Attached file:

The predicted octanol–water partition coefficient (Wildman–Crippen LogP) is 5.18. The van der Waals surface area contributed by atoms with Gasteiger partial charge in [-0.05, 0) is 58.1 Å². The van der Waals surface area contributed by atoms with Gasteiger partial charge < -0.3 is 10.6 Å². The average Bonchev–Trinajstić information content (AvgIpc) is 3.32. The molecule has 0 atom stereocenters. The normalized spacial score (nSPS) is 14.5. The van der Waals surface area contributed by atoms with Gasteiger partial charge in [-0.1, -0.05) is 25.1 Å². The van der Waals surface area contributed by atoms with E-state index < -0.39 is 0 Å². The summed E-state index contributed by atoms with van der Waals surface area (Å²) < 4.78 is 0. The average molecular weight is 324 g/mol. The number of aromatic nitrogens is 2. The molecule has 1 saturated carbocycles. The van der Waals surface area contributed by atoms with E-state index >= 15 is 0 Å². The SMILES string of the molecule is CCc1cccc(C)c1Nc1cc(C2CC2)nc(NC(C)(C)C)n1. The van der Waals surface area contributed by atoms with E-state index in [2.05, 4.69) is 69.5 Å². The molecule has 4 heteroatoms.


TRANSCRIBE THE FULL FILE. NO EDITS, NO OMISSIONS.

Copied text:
The predicted octanol–water partition coefficient (Wildman–Crippen LogP) is 5.18. The van der Waals surface area contributed by atoms with Gasteiger partial charge in [-0.05, 0) is 58.1 Å². The van der Waals surface area contributed by atoms with Gasteiger partial charge < -0.3 is 10.6 Å². The average Bonchev–Trinajstić information content (AvgIpc) is 3.32. The molecule has 0 atom stereocenters. The normalized spacial score (nSPS) is 14.5. The van der Waals surface area contributed by atoms with Gasteiger partial charge in [-0.1, -0.05) is 25.1 Å². The van der Waals surface area contributed by atoms with E-state index < -0.39 is 0 Å². The summed E-state index contributed by atoms with van der Waals surface area (Å²) < 4.78 is 0. The average molecular weight is 324 g/mol. The number of aromatic nitrogens is 2. The molecule has 1 saturated carbocycles. The van der Waals surface area contributed by atoms with E-state index >= 15 is 0 Å². The SMILES string of the molecule is CCc1cccc(C)c1Nc1cc(C2CC2)nc(NC(C)(C)C)n1. The van der Waals surface area contributed by atoms with E-state index in [2.05, 4.69) is 69.5 Å². The molecule has 4 heteroatoms.